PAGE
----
In addition to engineered quartz countertops, homeowners are seeking engineered materials elsewhere in the kitchen. Engineered flooring — such as engineered wood, vinyl and laminate — has become nearly twice as popular (40%) as natural hardwood (24%). The use of hardwood floors in kitchens and bathrooms remains a hotly-debated topic among designers, but it seems that homeowners have already decided.
Use your hand, wrist or forearm to start or stop the water flow. Image: Hero Images/Getty ImagesThe tech transformation
The use of high-tech devices in kitchens is growing — almost as fast as trends in bathroom technology. And true to 2019 faucet trends, more than half of upgraded kitchen faucets in the Houzz report are high-tech (57%), boasting water efficiency, no-fingerprint coating or touch-free activation. “Some of the other popular high-tech features include wireless controls (16%) in upgraded appliances and home assistants (31%) in upgraded electronics,” Parker says.
Baby boomers are designing to remain in their homes for years to come. Image: sisoje/Getty ImagesBaby boomers plan accordingly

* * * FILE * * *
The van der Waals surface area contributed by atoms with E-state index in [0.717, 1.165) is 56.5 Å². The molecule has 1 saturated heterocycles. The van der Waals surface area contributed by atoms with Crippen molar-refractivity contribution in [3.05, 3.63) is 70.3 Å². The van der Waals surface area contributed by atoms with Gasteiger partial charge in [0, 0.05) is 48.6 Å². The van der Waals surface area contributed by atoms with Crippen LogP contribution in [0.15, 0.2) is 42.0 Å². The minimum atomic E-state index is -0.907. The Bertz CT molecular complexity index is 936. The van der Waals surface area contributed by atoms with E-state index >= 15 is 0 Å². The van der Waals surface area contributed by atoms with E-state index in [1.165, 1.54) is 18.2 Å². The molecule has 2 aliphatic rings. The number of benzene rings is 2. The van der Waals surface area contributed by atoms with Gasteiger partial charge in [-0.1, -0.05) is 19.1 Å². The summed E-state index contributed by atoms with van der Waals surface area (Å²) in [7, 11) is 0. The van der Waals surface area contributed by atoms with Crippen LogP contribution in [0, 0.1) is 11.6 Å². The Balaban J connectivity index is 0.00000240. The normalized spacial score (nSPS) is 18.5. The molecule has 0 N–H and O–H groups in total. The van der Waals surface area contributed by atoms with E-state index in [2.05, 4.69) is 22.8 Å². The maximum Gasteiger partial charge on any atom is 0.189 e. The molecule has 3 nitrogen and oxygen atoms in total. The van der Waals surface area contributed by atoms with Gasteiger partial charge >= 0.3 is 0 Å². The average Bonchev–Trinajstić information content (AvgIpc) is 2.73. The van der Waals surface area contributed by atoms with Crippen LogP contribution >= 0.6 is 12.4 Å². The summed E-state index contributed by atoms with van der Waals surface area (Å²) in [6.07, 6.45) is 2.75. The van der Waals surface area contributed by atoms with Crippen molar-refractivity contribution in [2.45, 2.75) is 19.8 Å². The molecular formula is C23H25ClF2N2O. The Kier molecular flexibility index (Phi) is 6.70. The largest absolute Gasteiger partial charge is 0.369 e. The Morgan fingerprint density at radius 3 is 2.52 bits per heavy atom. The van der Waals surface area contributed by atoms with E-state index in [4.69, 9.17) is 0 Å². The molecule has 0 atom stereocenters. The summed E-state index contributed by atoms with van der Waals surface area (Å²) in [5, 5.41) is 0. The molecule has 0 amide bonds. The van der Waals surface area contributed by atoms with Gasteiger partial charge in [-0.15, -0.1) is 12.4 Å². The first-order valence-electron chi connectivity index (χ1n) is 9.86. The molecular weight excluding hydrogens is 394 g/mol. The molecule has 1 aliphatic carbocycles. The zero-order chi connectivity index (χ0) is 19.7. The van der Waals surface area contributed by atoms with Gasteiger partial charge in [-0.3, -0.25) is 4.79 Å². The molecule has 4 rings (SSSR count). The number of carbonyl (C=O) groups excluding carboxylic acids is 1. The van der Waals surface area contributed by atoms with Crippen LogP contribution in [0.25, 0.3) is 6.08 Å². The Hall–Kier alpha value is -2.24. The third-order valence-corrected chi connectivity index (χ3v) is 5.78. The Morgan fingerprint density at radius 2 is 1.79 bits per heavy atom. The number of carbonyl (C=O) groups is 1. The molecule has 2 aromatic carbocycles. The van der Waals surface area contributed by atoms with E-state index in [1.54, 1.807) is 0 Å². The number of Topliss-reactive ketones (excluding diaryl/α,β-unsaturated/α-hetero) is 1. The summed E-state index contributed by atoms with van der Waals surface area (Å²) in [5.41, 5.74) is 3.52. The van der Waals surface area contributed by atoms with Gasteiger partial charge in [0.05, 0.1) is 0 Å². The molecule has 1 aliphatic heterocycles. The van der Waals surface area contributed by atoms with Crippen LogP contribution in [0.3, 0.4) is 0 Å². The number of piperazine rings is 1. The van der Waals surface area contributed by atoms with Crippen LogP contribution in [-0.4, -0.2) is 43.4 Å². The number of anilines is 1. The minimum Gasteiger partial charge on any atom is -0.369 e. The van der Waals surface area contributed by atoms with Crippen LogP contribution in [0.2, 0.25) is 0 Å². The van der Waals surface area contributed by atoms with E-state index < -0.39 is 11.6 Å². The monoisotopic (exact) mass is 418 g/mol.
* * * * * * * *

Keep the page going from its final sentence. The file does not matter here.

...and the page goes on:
“When deciding to remodel, aging in place is top of mind among over a third of baby boomers, according to Houzz research,” Parker says. “Those addressing aging during renovations are more likely to make their kitchens larger and more open and equip them with in-cabinet lighting, cooktops, wall ovens, touch-free faucets and stone flooring,” he says.
All-Clad Cordless Rechargeable Immersion Blender. Image courtesy of All-Clad.
Another way Baby boomers are making their lives easier is by choosing cordless appliances. Overloaded outlets can lead to fires, but cordless appliances reduce the need for extra outlets, and eliminate the hazards caused by corded devices. For example, the All-Clad Cordless Immersion Blender has a long-lasting lithium battery which powers teh blender for 9 minutes. There’s also a fully rechargeable base. Whether mixing cake batter, blending smoothies, and everything in between, the blender, with 5 adjustable speeds, is convenient and easy to use.